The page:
A Terminal Disagreement Between Poland and Germany
Many question the legitimacy of German trepidation regarding the building of an energy terminal in northwest Poland as further proof positive of heavy Russian influence in both Berlin and throughout the European Union. Although at face value, Germany’s concerns centre on the environmental impact, CEC Government Relations Founder Marek Matraszek believes, (as excerpted from Business New Europe), that Russian Prime Minister Vladimir Putin is covertly spearheading this initiative.
Germany is causing a bit of a stink in Central Europe with its decision at the end of August to vote against an €80m EU subsidy toward building a terminal to receive liquefied natural gas (LNG) gas at the port of Swinoujscie near the German border in northwest Poland.
Ostensibly, Germany argues that exhaust fumes from the terminal could pollute the environment on the other side of the border as well, something that would contradict the environmental impact analysis performed by Poland’s state-owned gas transmission system operator, Gaz-System, which owns the terminal operator Polskie LNG. “Our analysis shows that the investment will not have a cross-border impact,” Malgorzata Polkowska, a spokeswoman for Gaz-System, told Polish dailyDziennik Gazeta Prawna.
As is its right under the United Nations Economic Commission for Europe’s “Espoo Convention”, Germany is demanding a cross-border environmental impact study, which, Poland’s deputy finance minister Mikolaj Budzanowski was quoted by newswires as saying on August 30, would invalidate the terminal’s construction permit and the environmental decisions, and delay construction, due to start in September, by at least two to three years.
Perhaps not coincidentally, this review of the potential cross-border impacts under the Espoo Covention is the same means that Poland has used to try to hold up construction of the Russian-German Nord Stream gas pipeline, which is why so many Poles are questioning Berlin’s real motivations for blocking the subsidy.
In January, Gazprom started building the first pumping station at the mouth of the first of two parallel pipes that will run from northwest Russia to Germany, carrying a total of 55bn cubic metres per year (cm/y) of Siberian gas from 2011 into the heart of Europe without having to cross those – in Russia’s view – troublesome transit countries like Ukraine and Poland. This is a big victory for Russia, which was forced to spend more than $130m in surveys and route planning, as well as national environmental-impact assessments in the Baltic Sea region to secure permission to build the Nord Stream undersea pipeline.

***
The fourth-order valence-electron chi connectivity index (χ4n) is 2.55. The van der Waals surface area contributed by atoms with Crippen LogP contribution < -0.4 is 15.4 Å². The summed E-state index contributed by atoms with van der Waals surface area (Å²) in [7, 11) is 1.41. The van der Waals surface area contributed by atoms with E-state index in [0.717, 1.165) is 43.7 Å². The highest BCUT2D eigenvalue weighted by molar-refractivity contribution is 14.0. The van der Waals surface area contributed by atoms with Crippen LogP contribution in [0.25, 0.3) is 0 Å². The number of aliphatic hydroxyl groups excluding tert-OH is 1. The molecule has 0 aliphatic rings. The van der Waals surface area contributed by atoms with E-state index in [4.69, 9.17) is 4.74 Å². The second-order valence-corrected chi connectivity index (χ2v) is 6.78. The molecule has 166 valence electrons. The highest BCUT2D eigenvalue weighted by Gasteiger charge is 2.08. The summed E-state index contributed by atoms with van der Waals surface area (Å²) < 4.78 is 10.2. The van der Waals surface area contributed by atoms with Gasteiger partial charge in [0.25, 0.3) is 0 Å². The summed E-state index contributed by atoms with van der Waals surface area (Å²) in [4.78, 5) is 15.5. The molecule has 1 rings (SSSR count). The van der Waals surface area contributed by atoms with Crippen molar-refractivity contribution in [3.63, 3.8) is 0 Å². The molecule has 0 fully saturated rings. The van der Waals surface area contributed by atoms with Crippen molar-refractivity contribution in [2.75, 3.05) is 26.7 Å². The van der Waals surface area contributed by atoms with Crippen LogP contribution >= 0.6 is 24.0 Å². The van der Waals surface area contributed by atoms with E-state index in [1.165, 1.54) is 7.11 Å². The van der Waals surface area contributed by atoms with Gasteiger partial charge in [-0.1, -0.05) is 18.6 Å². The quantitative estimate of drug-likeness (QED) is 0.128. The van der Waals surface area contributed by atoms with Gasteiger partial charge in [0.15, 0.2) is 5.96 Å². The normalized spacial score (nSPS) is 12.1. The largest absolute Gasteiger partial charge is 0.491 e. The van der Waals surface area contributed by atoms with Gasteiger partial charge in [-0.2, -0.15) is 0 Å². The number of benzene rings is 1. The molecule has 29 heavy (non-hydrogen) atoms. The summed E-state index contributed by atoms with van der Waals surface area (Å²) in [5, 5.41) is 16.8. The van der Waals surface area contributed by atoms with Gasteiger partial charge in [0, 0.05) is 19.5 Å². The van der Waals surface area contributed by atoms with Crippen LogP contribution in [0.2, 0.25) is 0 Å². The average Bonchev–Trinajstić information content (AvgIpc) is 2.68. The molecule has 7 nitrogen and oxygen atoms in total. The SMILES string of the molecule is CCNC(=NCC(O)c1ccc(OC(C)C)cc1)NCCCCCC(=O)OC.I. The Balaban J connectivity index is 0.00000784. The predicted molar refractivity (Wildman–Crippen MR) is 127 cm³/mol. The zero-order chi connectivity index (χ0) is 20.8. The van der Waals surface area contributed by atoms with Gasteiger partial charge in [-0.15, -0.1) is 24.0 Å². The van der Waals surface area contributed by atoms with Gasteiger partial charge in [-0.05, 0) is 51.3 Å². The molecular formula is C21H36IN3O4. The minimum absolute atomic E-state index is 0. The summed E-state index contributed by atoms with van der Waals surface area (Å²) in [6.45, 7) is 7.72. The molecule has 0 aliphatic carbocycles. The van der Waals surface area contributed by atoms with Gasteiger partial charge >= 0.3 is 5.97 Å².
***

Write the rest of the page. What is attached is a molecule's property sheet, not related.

However, doubts have already been cast on the economic viability of Nord Stream, which is being built by a consortium of Gazprom, Germany’s E.On and BASF/Wintershall, the Dutch Gasunie and France’s GDF Suez. The cost of building the pipeline has grown from €4.5bn ($6bn) to €7.4bn, at a time when demand for gas in the EU is falling due to the economic downturn (European gas demand fell by around 6.4% in 2009, according to Eurogas) and competition to piped gas is growing from alternative sources such as LNG and unconventional gas.
Hence suspicions amongst Polish analysts and the local press that Germany’s fears are less about the environmental impact and more about the impact the terminal could have on its pipeline.
The Swinoujscie LNG terminal is planned to be operational by 2014 and will have an initial annual capacity of 5bn cm/y of gas (from Qatar, among others), with the possibility of expanding that to 7.5bn cm. Given Poland currently consumes 13bn-14bn cm/y of gas, of which 4bn comes from domestic fields and the rest from Russian imports, in one fell swoop it would become almost wholly independent of Russian gas.
Polish fears about Germany’s real reason for blocking the grant “seem credible and unsurprising given the level of Russian influence in both Berlin and Brussels,” says Marek Matraszek, founding partner of CEC Government Relations in Warsaw. “It is to [Russian Prime Minister Vladimir] Putin that I would look as the ultimate ’sponsor’ of this initiative.
Even so, analysts say it should prove only a temporary stumbling block for Polskie LNG, which in July signed a €742m contract with a consortium led by Italy’s Saipem to build the terminal. Deputy Finance Minister Budzanowski said Poland has already satisfied the concerns about the environmental impact with the European Commission, which is due to decide on whether to co-finance the LNG terminal by the end of September. In a worst-case scenario, Budzanowski told newswires Poland would consider building the terminal without EU funding.